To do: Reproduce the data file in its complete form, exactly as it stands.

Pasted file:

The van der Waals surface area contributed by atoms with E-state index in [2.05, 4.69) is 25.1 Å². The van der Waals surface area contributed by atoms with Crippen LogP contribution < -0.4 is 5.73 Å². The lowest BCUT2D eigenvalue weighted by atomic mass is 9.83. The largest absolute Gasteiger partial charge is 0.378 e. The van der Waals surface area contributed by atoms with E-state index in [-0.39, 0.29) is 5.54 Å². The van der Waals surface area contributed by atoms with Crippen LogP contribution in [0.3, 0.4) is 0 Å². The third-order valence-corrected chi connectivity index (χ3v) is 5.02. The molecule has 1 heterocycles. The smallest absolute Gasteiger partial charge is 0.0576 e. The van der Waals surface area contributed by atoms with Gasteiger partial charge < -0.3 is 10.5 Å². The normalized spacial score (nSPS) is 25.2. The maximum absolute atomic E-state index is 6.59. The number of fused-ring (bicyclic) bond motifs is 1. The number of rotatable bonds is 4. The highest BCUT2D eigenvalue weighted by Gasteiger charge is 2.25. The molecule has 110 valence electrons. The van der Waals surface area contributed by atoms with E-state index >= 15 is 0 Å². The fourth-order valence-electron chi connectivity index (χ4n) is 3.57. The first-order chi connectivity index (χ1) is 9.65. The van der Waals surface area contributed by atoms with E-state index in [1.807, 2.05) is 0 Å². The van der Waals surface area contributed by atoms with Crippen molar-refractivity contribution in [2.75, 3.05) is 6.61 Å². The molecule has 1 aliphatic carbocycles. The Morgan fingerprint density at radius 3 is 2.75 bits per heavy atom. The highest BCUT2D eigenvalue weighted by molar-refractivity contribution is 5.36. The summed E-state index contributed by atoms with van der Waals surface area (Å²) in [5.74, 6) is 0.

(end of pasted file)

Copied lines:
The van der Waals surface area contributed by atoms with E-state index in [2.05, 4.69) is 25.1 Å². The van der Waals surface area contributed by atoms with Crippen LogP contribution < -0.4 is 5.73 Å². The lowest BCUT2D eigenvalue weighted by atomic mass is 9.83. The largest absolute Gasteiger partial charge is 0.378 e. The van der Waals surface area contributed by atoms with E-state index in [-0.39, 0.29) is 5.54 Å². The van der Waals surface area contributed by atoms with Crippen LogP contribution in [0.3, 0.4) is 0 Å². The third-order valence-corrected chi connectivity index (χ3v) is 5.02. The molecule has 1 heterocycles. The smallest absolute Gasteiger partial charge is 0.0576 e. The van der Waals surface area contributed by atoms with Gasteiger partial charge < -0.3 is 10.5 Å². The normalized spacial score (nSPS) is 25.2. The maximum absolute atomic E-state index is 6.59. The number of fused-ring (bicyclic) bond motifs is 1. The number of rotatable bonds is 4. The highest BCUT2D eigenvalue weighted by Gasteiger charge is 2.25. The molecule has 110 valence electrons. The van der Waals surface area contributed by atoms with E-state index >= 15 is 0 Å². The fourth-order valence-electron chi connectivity index (χ4n) is 3.57. The first-order chi connectivity index (χ1) is 9.65. The van der Waals surface area contributed by atoms with E-state index in [1.807, 2.05) is 0 Å². The van der Waals surface area contributed by atoms with Crippen molar-refractivity contribution in [2.75, 3.05) is 6.61 Å². The molecule has 1 aliphatic carbocycles. The Morgan fingerprint density at radius 3 is 2.75 bits per heavy atom. The highest BCUT2D eigenvalue weighted by molar-refractivity contribution is 5.36. The summed E-state index contributed by atoms with van der Waals surface area (Å²) in [5.74, 6) is 0.